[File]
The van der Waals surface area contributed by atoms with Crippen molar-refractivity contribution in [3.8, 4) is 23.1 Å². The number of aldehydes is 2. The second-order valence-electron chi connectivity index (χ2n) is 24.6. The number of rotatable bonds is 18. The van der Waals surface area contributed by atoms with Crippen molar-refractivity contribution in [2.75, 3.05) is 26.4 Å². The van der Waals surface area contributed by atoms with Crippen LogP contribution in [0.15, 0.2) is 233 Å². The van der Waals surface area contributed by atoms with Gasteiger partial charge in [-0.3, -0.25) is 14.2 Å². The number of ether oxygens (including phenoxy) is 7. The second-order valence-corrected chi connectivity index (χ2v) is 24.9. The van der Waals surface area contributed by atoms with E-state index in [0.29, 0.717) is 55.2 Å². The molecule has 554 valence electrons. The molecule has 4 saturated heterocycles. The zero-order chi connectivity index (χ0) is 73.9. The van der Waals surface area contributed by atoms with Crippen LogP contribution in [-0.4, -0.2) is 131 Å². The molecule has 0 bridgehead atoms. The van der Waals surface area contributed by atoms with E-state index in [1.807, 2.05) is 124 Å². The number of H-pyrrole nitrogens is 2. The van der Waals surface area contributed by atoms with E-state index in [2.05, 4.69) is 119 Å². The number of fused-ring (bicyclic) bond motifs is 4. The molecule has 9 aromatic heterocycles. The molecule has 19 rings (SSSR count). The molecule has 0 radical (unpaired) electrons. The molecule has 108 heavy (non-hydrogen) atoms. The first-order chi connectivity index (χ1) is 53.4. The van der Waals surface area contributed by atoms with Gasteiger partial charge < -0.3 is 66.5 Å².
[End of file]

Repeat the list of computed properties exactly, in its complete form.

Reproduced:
The van der Waals surface area contributed by atoms with Crippen molar-refractivity contribution in [3.8, 4) is 23.1 Å². The number of aldehydes is 2. The second-order valence-electron chi connectivity index (χ2n) is 24.6. The number of rotatable bonds is 18. The van der Waals surface area contributed by atoms with Crippen molar-refractivity contribution in [2.75, 3.05) is 26.4 Å². The van der Waals surface area contributed by atoms with Crippen LogP contribution in [0.15, 0.2) is 233 Å². The van der Waals surface area contributed by atoms with Gasteiger partial charge in [-0.3, -0.25) is 14.2 Å². The number of ether oxygens (including phenoxy) is 7. The second-order valence-corrected chi connectivity index (χ2v) is 24.9. The van der Waals surface area contributed by atoms with E-state index in [0.29, 0.717) is 55.2 Å². The molecule has 554 valence electrons. The molecule has 4 saturated heterocycles. The zero-order chi connectivity index (χ0) is 73.9. The van der Waals surface area contributed by atoms with Crippen LogP contribution in [-0.4, -0.2) is 131 Å². The molecule has 0 bridgehead atoms. The van der Waals surface area contributed by atoms with E-state index in [1.807, 2.05) is 124 Å². The number of H-pyrrole nitrogens is 2. The van der Waals surface area contributed by atoms with E-state index in [2.05, 4.69) is 119 Å². The number of fused-ring (bicyclic) bond motifs is 4. The molecule has 9 aromatic heterocycles. The molecule has 19 rings (SSSR count). The molecule has 0 radical (unpaired) electrons. The molecule has 108 heavy (non-hydrogen) atoms. The first-order chi connectivity index (χ1) is 53.4. The van der Waals surface area contributed by atoms with Gasteiger partial charge < -0.3 is 66.5 Å².